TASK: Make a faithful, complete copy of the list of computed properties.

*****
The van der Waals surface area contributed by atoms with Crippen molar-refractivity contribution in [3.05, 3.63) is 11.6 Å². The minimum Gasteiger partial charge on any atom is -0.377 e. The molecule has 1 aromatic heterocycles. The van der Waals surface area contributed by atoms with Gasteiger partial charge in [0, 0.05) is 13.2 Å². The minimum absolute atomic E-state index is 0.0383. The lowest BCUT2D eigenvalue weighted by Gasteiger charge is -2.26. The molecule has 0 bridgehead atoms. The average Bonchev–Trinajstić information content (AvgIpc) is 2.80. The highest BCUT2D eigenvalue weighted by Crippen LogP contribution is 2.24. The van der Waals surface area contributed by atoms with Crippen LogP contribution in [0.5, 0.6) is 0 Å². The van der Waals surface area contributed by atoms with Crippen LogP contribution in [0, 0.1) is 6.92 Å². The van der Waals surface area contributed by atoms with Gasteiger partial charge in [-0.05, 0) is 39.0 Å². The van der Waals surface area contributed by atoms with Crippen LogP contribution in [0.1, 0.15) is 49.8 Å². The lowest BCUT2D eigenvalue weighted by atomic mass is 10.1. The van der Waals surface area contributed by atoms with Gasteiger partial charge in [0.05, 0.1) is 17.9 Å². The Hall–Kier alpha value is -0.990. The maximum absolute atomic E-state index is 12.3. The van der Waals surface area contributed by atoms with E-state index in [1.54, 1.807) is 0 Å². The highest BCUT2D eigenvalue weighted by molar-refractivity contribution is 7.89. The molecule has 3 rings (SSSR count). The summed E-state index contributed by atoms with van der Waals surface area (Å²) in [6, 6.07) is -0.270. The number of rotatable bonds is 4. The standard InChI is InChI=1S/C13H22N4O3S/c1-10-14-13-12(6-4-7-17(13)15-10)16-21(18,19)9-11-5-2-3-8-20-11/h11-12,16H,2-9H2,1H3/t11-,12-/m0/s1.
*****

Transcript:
The van der Waals surface area contributed by atoms with Crippen molar-refractivity contribution in [3.05, 3.63) is 11.6 Å². The minimum Gasteiger partial charge on any atom is -0.377 e. The molecule has 1 aromatic heterocycles. The van der Waals surface area contributed by atoms with Gasteiger partial charge in [0, 0.05) is 13.2 Å². The minimum absolute atomic E-state index is 0.0383. The lowest BCUT2D eigenvalue weighted by Gasteiger charge is -2.26. The molecule has 0 bridgehead atoms. The average Bonchev–Trinajstić information content (AvgIpc) is 2.80. The highest BCUT2D eigenvalue weighted by Crippen LogP contribution is 2.24. The van der Waals surface area contributed by atoms with Crippen LogP contribution in [0.5, 0.6) is 0 Å². The van der Waals surface area contributed by atoms with Crippen LogP contribution in [0, 0.1) is 6.92 Å². The van der Waals surface area contributed by atoms with Gasteiger partial charge in [-0.05, 0) is 39.0 Å². The van der Waals surface area contributed by atoms with Crippen LogP contribution in [0.1, 0.15) is 49.8 Å². The lowest BCUT2D eigenvalue weighted by atomic mass is 10.1. The van der Waals surface area contributed by atoms with Gasteiger partial charge in [0.05, 0.1) is 17.9 Å². The Hall–Kier alpha value is -0.990. The maximum absolute atomic E-state index is 12.3. The van der Waals surface area contributed by atoms with E-state index in [1.54, 1.807) is 0 Å². The highest BCUT2D eigenvalue weighted by molar-refractivity contribution is 7.89. The molecule has 3 rings (SSSR count). The summed E-state index contributed by atoms with van der Waals surface area (Å²) in [6, 6.07) is -0.270. The number of rotatable bonds is 4. The standard InChI is InChI=1S/C13H22N4O3S/c1-10-14-13-12(6-4-7-17(13)15-10)16-21(18,19)9-11-5-2-3-8-20-11/h11-12,16H,2-9H2,1H3/t11-,12-/m0/s1.